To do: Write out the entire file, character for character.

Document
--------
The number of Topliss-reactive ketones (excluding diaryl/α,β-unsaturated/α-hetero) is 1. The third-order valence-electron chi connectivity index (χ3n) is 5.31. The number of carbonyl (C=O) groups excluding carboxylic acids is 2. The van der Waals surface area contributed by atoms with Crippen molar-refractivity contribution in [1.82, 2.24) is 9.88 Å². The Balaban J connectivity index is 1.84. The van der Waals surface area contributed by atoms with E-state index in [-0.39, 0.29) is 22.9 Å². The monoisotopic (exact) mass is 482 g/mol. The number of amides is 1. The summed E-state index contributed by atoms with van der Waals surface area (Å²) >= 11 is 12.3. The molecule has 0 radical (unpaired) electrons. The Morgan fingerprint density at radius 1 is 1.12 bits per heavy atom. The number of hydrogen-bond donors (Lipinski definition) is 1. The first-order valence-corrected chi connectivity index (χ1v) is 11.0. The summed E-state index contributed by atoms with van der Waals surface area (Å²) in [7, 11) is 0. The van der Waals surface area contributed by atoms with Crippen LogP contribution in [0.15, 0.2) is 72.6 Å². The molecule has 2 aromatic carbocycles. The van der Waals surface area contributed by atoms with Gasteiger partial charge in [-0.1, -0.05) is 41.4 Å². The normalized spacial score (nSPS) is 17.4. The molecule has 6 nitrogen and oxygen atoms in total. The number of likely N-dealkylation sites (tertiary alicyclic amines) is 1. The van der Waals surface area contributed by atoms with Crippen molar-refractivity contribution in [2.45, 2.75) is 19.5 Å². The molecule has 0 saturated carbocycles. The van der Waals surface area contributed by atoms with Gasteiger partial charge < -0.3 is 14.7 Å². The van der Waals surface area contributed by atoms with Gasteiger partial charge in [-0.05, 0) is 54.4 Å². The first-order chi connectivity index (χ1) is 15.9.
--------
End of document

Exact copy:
The number of Topliss-reactive ketones (excluding diaryl/α,β-unsaturated/α-hetero) is 1. The third-order valence-electron chi connectivity index (χ3n) is 5.31. The number of carbonyl (C=O) groups excluding carboxylic acids is 2. The van der Waals surface area contributed by atoms with Crippen molar-refractivity contribution in [1.82, 2.24) is 9.88 Å². The Balaban J connectivity index is 1.84. The van der Waals surface area contributed by atoms with E-state index in [-0.39, 0.29) is 22.9 Å². The monoisotopic (exact) mass is 482 g/mol. The number of amides is 1. The summed E-state index contributed by atoms with van der Waals surface area (Å²) >= 11 is 12.3. The molecule has 0 radical (unpaired) electrons. The Morgan fingerprint density at radius 1 is 1.12 bits per heavy atom. The number of hydrogen-bond donors (Lipinski definition) is 1. The first-order valence-corrected chi connectivity index (χ1v) is 11.0. The summed E-state index contributed by atoms with van der Waals surface area (Å²) in [7, 11) is 0. The van der Waals surface area contributed by atoms with Crippen LogP contribution in [0.15, 0.2) is 72.6 Å². The molecule has 2 aromatic carbocycles. The van der Waals surface area contributed by atoms with Gasteiger partial charge in [-0.1, -0.05) is 41.4 Å². The normalized spacial score (nSPS) is 17.4. The molecule has 6 nitrogen and oxygen atoms in total. The number of likely N-dealkylation sites (tertiary alicyclic amines) is 1. The van der Waals surface area contributed by atoms with Crippen molar-refractivity contribution in [2.45, 2.75) is 19.5 Å². The molecule has 0 saturated carbocycles. The van der Waals surface area contributed by atoms with Gasteiger partial charge < -0.3 is 14.7 Å². The van der Waals surface area contributed by atoms with Gasteiger partial charge in [-0.05, 0) is 54.4 Å². The first-order chi connectivity index (χ1) is 15.9.